Second to the dust, the main characteristic of Johannesburg is the inhabitants' great struggle for sudden wealth. It is doubtful whether there is one person in the city whose ambition is less than to become wealthy in five years at least, and then to return to his native country. It is not a chase after affluence; it is a stampede in which every soul in the city endeavours to be in the van. In the city and in the mines there are hundreds of honourable ways of becoming rich, but there are thousands of dishonourable ones; and the morals of a mining city are not always on the highest plane. There are business men of the strictest probity and honesty, and men whose word is as good as their bond, but there are many more who will allow their conscience to lie dormant so long as they remain in the country. With them the passion is to secure money, and whether they secure it by over-charging a regular customer, selling illicit gold, or gambling at the stock exchanges is a matter of small moment. Tradesmen and shop-keepers will charge according to the apparel of the patron, and will brazenly acknowledge doing so if reminded by the one who has paid two prices for like articles the same day. Hotels charge according to the quantity of luggage the traveller carries, and boarding-houses compute your wealth before presenting their bills. Street-car fares and postage stamps alone do not fluctuate in value, but the wise man counts his change.

The experiences of an American with one large business house in the city will serve as an example of the methods of some of those who are eager to realize their ambitions. The American spent many weeks and much patience and money in securing photographs throughout the country, and took the plates to a large firm in Johannesburg for development and printing. When he returned two weeks later he was informed that the plates and prints had been delivered a week before, and neither prayers nor threats secured a different answer. Justice in the courts is slow and costly, and the American was obliged to leave the country without his property. Shortly after his departure the firm of photographers commenced selling a choice collection of new South African photographs which, curiously, were of the same scenes and persons photographed by the American.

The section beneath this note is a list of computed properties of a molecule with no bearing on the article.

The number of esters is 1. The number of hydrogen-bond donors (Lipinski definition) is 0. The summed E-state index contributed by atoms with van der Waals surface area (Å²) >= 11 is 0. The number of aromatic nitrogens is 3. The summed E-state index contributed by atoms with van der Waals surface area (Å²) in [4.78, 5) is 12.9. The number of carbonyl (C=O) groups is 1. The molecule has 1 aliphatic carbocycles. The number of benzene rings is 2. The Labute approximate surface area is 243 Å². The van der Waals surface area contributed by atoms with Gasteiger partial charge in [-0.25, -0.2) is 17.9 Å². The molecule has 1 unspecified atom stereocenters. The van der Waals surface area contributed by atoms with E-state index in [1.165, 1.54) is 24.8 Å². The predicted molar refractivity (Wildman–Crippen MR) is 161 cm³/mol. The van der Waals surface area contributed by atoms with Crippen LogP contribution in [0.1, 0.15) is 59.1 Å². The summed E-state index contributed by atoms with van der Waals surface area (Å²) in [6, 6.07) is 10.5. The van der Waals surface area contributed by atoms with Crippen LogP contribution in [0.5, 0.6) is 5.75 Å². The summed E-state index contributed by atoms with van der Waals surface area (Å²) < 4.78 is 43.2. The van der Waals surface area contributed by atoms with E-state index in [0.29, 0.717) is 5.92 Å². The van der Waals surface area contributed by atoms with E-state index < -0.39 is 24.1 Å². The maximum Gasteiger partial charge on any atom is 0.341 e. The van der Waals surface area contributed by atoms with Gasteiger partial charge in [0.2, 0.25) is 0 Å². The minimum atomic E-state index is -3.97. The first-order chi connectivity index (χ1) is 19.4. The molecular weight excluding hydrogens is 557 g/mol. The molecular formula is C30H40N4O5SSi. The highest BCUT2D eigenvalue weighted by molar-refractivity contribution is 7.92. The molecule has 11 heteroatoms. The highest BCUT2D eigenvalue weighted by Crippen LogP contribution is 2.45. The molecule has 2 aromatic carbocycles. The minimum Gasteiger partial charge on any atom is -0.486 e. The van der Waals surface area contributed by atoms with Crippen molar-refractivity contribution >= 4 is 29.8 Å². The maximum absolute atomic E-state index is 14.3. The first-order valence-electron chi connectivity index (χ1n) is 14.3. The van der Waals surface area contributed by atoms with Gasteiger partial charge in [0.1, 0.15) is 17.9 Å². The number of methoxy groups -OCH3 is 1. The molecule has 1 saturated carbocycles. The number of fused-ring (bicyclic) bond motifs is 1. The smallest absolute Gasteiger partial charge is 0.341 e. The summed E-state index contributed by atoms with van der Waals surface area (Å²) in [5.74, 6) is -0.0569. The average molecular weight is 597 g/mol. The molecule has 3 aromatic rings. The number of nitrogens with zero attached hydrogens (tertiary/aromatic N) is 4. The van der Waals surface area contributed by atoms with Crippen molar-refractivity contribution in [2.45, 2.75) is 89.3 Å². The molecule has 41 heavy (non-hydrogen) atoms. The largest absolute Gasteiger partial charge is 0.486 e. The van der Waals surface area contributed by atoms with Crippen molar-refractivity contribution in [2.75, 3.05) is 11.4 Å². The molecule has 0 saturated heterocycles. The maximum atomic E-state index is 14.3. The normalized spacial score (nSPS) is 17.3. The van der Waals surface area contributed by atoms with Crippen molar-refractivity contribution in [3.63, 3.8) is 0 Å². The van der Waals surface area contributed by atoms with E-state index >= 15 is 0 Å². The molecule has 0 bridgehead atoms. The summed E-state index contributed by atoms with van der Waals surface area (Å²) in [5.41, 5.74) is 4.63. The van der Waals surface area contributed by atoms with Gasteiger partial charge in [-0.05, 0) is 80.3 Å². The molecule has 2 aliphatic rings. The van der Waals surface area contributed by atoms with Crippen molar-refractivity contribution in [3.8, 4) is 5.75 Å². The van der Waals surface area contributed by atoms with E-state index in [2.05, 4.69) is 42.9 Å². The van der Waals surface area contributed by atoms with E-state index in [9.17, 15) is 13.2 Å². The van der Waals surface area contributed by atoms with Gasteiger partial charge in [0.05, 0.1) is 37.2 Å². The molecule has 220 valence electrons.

Gambling may be more general in some other cities, but it can not be more public. The more refined gamblers patronize the two stock exchanges, and there are but few too poor to indulge in that form of dissipation. Probably nine tenths of the inhabitants of the city travel the stock-exchange bypath to wealth or poverty. Women and boys are as much infected by the fever as mine owners and managers, and it would not be slandering the citizens to say that one fourth of the conversation heard on the streets refers to the rise and fall of stocks.

The popular gathering place in the city is the street in front of one of the stock exchanges known as "The Chains." During the session of the exchange the street is crowded with an excited throng of men, boys, and even women, all flushed with the excitement of betting on the rise and fall of mining stocks in the building. Clerks, office boys, and miners spend the lunch hour at "The Chains," either to invest their wages or to watch the market if their money is already invested. A fall in the value of stocks is of far greater moment to them than war, famine, or pestilence.

The passion for gambling is also satisfied by a giant lottery scheme known as "Sweep-stakes," which has the sanction of the Government. Thousands of pounds are offered as prizes at the periodical drawings, and no true Johannesburger ever fails to secure at least one ticket for the drawing. When there are no sessions of the stock exchanges, no sweep-stakes, horse races, ball games, or other usual opportunities for gambling, they will bet on the arrival of the Cape train, the length of a sermon, or the number of lashes a negro criminal can endure before fainting.

Drinking is a second diversion which occupies much of the time of the average citizen, because of the great heat and the lack of amusement. The liquor that is drunk in Johannesburg in one year would make a stream of larger proportions and far more healthier contents than the Vaal River in the dry season. It is a rare occurrence to see a man drink water unless it is concealed in brandy, and at night it is even rarer that one is seen who is not drinking. Cape Smoke, the name given to a liquor made in Cape Colony, is credited with the ability to kill a man before he has taken the glass from his lips, but the popular Uitlander beverage, brandy and soda, is even more fatal in its effects. Pure liquor is almost unobtainable, and death-dealing counterfeits from Delagoa Bay are the substitutes. Twenty-five cents for a glass of beer and fifty cents for brandy and soda are not deterrent prices where ordinary mine workers receive ten dollars a day and mine managers fifty thousand dollars a year.

Of social life there is little except such as is afforded by the clubs, of which there are several of high standing. The majority of the men left their families in their native countries on account of the severe climate, and that fact, combined with the prevalent idea that the weather is too torrid to do anything unnecessary, is responsible for Johannesburg's lack of social amenity. There are occasional dances and receptions, but they are participated in only by newcomers who have not yet fallen under the spell of the South African sun. The Sunday night's musical entertainments at the Wanderer's Club are practically the only affairs to which the average Uitlander cares to go, because he can clothe himself for comfort and be as dignified or as undignified as he pleases.